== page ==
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Maxim's Hometown Heroes



Illustration by Roberto Parada / Licensed to Alpha Media Group 2014

Grandma Moose Mauler: Dorothea Taylor

Photo: Bill Roth / Anchorage Daily News

You mess with the moose, you get the antlers. But sometimes if a moose messes with an elderly couple, it gets the shovel. Dorothea Taylor, who is 85 and weighs less than 100 pounds, used the tool to beat the bejesus out of an angry moose that tried to gore her 82-year-old husband in Anchorage, Alaska. The beast ran off, her husband escaped serious injury, and Dorothea earned the begrudging respect of Anchorage’s disturbed-moose population. 

Big Apple Badass: Jim Denniston 
On his first day on the job after returning from a three-month overseas mission tending to wounded soldiers in Afghanistan—where his unit was credited with saving over 100 lives — this N.Y.C. firefighter saved a woman and three children from a burning building. We heard that even the firehouse Dalmatian was impressed. 

Marathon Man: Carlos Arredondo

Photo: Boston Globe/ Getty
 
It was one of the most iconic images of the Boston Marathon tragedy: the goateed, cowboy-hat-wearing Arredondo helping treat and transport Jeff Bauman, who had lost both his legs in the bombing. (It’s a badass bonus that Arre­dondo’s a dead ringer for Kenny Powers.)
 
When a fire broke out in a neighbor’s apartment last fall, this sticky-fingered Bronx resident arrived at the scene and sure-handedly caught an infant and a toddler whose grandmother tossed them from a second-floor balcony. Is it too late for the Giants to sign him up? They could really use a solid receiver.
 
The Bulletproof Cop: Brian Murphy
Fifteen rounds weren’t enough to take out Lt. Murphy when he responded to a shooting at a Sikh temple in Oak Creek, Wisconsin, in 2012. Two of those bullets remain permanent reminders of the horrors of that day, and the injuries he sustained ultimately forced Murphy into retirement this year. Fifteen shots? We’d say retirement is well-deserved.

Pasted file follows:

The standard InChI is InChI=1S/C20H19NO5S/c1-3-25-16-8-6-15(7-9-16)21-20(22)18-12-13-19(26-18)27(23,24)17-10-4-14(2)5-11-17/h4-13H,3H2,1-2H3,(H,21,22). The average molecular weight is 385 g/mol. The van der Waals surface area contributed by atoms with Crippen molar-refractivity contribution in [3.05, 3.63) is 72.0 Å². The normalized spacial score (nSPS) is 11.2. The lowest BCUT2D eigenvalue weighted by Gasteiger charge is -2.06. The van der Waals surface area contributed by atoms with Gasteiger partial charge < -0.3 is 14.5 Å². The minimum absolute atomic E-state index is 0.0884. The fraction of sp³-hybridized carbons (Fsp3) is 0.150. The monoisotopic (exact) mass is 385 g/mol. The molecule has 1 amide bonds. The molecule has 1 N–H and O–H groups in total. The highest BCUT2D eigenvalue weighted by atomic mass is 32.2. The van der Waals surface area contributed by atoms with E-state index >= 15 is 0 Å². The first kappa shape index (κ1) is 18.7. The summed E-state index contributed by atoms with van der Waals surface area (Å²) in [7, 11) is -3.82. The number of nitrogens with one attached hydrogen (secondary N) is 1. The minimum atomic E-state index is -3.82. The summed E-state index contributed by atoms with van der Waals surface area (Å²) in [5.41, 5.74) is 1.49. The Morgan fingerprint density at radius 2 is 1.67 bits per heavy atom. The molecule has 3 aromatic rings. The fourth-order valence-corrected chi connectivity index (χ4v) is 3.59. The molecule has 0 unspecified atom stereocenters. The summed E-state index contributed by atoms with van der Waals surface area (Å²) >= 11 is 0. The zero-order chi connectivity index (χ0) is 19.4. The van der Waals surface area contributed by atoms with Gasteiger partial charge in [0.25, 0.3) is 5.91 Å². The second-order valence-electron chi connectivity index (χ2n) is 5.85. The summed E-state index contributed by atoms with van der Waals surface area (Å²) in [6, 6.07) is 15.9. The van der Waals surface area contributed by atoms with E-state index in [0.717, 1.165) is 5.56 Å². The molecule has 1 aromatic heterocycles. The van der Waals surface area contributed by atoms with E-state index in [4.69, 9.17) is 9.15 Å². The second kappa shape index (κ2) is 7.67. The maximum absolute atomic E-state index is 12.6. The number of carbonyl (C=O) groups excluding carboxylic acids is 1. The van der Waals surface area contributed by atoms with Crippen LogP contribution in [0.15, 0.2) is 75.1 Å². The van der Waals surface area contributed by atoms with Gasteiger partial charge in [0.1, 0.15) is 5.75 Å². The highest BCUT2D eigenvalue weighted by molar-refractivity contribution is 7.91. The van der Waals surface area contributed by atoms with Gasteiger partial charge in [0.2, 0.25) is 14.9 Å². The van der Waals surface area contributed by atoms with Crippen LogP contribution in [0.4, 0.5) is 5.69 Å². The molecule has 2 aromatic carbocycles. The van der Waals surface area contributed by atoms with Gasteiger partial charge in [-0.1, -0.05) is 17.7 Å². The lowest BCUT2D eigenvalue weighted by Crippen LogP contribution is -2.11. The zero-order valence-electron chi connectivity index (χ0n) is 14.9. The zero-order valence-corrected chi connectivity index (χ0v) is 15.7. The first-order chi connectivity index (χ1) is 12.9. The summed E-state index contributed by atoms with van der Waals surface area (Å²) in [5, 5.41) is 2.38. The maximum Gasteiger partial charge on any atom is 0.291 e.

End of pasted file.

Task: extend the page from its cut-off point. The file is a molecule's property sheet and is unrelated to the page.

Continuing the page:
Man of the Mat: Anthony Robles 

Photo: Hunter Martin / Getty
 
Who says you need two legs to kick ass? Despite being born with only one, Robles won the NCAA 125-pound wrestling championship for ASU in 2011 before becoming a motivational speaker. Now he’s hinted that he might try out for the 2016 Olympics. He could also compete in the Paralympics, but that just wouldn’t be fair. 

Pusher Man: Chris Ihle
This 38-year-old father from Ames, Iowa spotted a stalled car on a railroad track with an elderly couple inside, struggling to start it. As the train barreled toward them, Ihle pushed it off the track just in time. Turns out Superman isn’t the only one faster than a speeding locomotive.
 
Northern Exposure: Toby Burke
What’s the best way to fight off a raging brown bear? Well, if you’re this Alaskan biologist, you ram your telescope into the bear’s mouth, and when it snaps in two, use the sharp end to stab it in the face and then punch it in the nose. The bear ran off, and Burke went back to his bird watching. 
 
An Interview With Army Staff Sgt. Ty Carter
by Adam Linehan
The recent Medal of Honor winner on what it takes to be a real American hero. 

Photo: Reuters / Carlo Allegri / Landov
 
You won the Medal of Honor for your actions at the Battle of Kamdesh. What was it like there?
There would be firefights every other day, but we were relatively at ease. Still doing patrols, still getting shot at, but in a good position. 

What were you doing the day the attack began? 
I was sleeping. I started putting on my socks and boots and throwing my body armor on, and a sergeant says we need someone to man the machine gun. I said, “I got it.” I grabbed ammo and went out at a running start. 
 
At some point in the battle, you were wounded, right?
There were five of us inside the guard position, which was an up-armored Humvee. An RPG sprayed the inside of the vehicle with shrapnel. I got a concussion and hearing loss in my left ear.
 
Your citation states that you risked your life to aid a wounded comrade…
SPC Stephan Mace was crawling back to the vehicle, and I was given permission to get to him. I carried him to the vehicle after giving him first aid. That’s when the first bombs started hitting. We got Mace on a litter and raced straight through the open, stepping over enemy bodies.
 
What was going through your head?
When good men are dying all around you, you have to start considering how you’re going to die yourself. I told myself that if I run out of ammo, I still got my hands. I thought, If these are my last moments, how am I going to live them?
 
What was it like to be presented the Medal of Honor by the president?
Wow. When I was up onstage, I couldn’t really enjoy it. Then I started looking out into the crowd. The pride and the joy and the emotion that I saw made everything, all the nervousness, worthwhile. 
 
Now you’re on a new mission to help veterans suffering from post-traumatic stress disorder.
Part of the problem is people continue to call it post-traumatic stress disorder. It’s not a disorder. It’s an instinct, a reflex of the body and mind. If we remove the “D” and get rid of the stig­ma, we’ll start saving lives.

 
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